Patient stories

    1. Stephanie_Blendermann_and_husband_16x9.jpg

      Ceramide testing reveals risk of heart attack

      Red meat and high-starch foods like mashed potatoes were the family fare while Stephanie Blendermann was growing up in Long Island, New York. Her father was a butcher after all, and a smoker, who eventually required bypass surgery for clogged arteries. And tragically, three of her sisters died prematurely (in their 40s and 50s) from heart attacks. So as she approached 65, even though her LDL (or “bad”) cholesterol levels were fine, Stephanie was concerned…

    2. Alexa-with-her-fiance-Renzo-Giancarlo-Chunga16x9-1024x576.jpg

      Reclaiming strength and independence after rare cancer diagnosis 

      The year was 2019. Alexa Lofaro was in her happy place, inside Nassau Veteran's Memorial Collesium in Uniondale, New York, watching the New York Islanders play hockey. As she made her way to her seat, another fan’s words caught her off-guard. “As I walked by him, he said, ‘Get home safely,’” Alexa says. “He thought I was drunk. I wasn’t drunk.” Instead, Alexa’s slow, cautious walk down the arena stairs was to compensate for the…

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      Regaining quality of life after a decade lost to misdiagnosis: Kelly Dubois

      Kelly DuBois doesn’t remember her 30s much at all. That decade of her life was essentially “stolen” from her thanks to a series of misdiagnoses, a botched brain surgery, and a host of medications that caused more side effects than benefits. After 12 years of failing health, had she not come to Mayo Clinic — where pharmacogenomic testing revealed polymorphisms (genetic mutations) that were causing her body to metabolize her meds in harmful ways —…

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      Living in the moment: Susan Parrott

      As someone affected by chronic liver disease, Susan Parrott knows how it feels to live in uncertainty. But every few months, the anxiety and doubt that shadow her life fade when Mayo Clinic Laboratories test results confirm her condition is in check and she can continue living life on her own terms. Every three months, Susan Parrott, who has liver cirrhosis, breathes a sigh of relief. Gone is the weight associated with having a diseased…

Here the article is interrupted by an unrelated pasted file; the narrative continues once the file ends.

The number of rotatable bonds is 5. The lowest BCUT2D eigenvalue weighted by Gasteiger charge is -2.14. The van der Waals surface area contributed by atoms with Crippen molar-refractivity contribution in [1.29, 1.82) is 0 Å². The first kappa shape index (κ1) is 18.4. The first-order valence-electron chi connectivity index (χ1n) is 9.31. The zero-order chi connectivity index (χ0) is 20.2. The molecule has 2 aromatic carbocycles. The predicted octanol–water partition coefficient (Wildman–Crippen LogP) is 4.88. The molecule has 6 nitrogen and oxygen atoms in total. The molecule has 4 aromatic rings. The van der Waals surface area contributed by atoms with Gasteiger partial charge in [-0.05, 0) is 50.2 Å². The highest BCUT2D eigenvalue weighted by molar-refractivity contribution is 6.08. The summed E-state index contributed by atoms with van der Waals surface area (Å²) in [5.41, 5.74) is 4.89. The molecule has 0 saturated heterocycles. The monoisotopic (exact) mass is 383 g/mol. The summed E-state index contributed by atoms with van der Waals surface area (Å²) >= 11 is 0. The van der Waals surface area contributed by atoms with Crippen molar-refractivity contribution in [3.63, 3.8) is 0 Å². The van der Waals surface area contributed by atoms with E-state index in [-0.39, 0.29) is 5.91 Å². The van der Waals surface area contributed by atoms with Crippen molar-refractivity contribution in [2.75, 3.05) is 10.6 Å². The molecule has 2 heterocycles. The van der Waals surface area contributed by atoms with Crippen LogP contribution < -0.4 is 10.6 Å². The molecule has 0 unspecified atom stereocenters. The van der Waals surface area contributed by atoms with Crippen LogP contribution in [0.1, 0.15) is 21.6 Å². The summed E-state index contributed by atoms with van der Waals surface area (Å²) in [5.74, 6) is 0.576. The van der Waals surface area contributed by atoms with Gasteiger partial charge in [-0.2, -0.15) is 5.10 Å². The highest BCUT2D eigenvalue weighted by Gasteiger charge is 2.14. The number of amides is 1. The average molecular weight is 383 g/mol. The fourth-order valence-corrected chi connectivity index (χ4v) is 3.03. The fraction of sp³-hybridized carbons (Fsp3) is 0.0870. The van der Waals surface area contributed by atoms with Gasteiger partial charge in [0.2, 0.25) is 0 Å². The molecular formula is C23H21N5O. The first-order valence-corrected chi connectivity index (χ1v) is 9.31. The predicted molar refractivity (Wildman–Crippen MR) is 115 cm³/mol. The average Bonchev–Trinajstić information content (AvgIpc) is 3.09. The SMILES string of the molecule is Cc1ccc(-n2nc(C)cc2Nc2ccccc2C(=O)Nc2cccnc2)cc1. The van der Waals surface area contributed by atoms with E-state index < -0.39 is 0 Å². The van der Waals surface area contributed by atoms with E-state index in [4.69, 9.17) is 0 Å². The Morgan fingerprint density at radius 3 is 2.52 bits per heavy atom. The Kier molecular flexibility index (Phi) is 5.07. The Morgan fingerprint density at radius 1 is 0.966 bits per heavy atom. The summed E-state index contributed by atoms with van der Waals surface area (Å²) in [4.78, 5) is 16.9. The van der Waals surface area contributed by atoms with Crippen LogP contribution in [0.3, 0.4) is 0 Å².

5. Golfer-and-Cart16x9-1024x576.jpg

      Staying the course through follow-up care and therapeutic drug monitoring

      For most of his adult life, Billy Dowell Jr. has lived with a serious immune-mediated disease process that has threatened not only his dream of playing professional golf, but his very existence. His illness caused painful pelvic joint inflammation, resulted in a perforated bowel, and led to glaucoma. It’s been ongoing, unrelenting, and extremely unpleasant. “I’ve been through the roughest of the rough,” says Billy, a resident of Jacksonville, Florida, who moved there in May…

    6. Unraveling a diagnostic mystery

      Ed and Nancy Garber have been married for 49 years, but together for much longer than that. “Since high school,” Nancy says. “We’re high school sweethearts.” With a relationship that deep, it should come as no surprise that Nancy was the first to notice a change in Ed’s health. “In the spring of 2020, I noticed Ed was a little quieter than normal,” she says. “He was also tired and having difficulty with his right…

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      Collaboration that changes lives

      Elyn Simmons was 31 years old and eager to start a family with her husband, Guy. But in 2016, she was diagnosed with a hormonal disorder — PCOS, or polycystic ovary syndrome — that causes fertility problems. Then Elyn began experiencing other symptoms, including unexplained weight gain, increased body hair, migraines, and severe fatigue. Teamwork by Mayo Clinic clinicians and specialists in Mayo’s Department of Laboratory Medicine and Pathology found the source of Elyn's problem. In 2018, she was…

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      A new path forward

      From the beginning of Hussein’s life, a shroud of worry surrounded him. Something was wrong. The infant couldn’t keep down anything he ate. When he was 6 weeks old, his mother, Manal, noticed blood in his stool. He lost precious weight and was hospitalized due to failure to thrive. Hussein’s first few months were defined by medical tests, painful procedures, and uncertainty. “YOU NAME IT, THEY TESTED HIM FOR IT,” HUSSEIN’S FATHER, ALI, SAYS. “THEY…

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      Glimmer of Hope: Gregor Heinrich

      While Gregor Heinrich never could have imagined that testicular cancer was related to his problems with vision and gait, learning he was positive for KLHL11 protein biomarkers meant he could receive treatment for both the cancer and the illness behind it. When Gregor Heinrich visited Mayo Clinic in Jacksonville, Florida, in November 2019 seeking a second opinion for puzzling symptoms thought to be related to multiple sclerosis, he wasn’t sure what doctors might discover. Plagued by peculiar…


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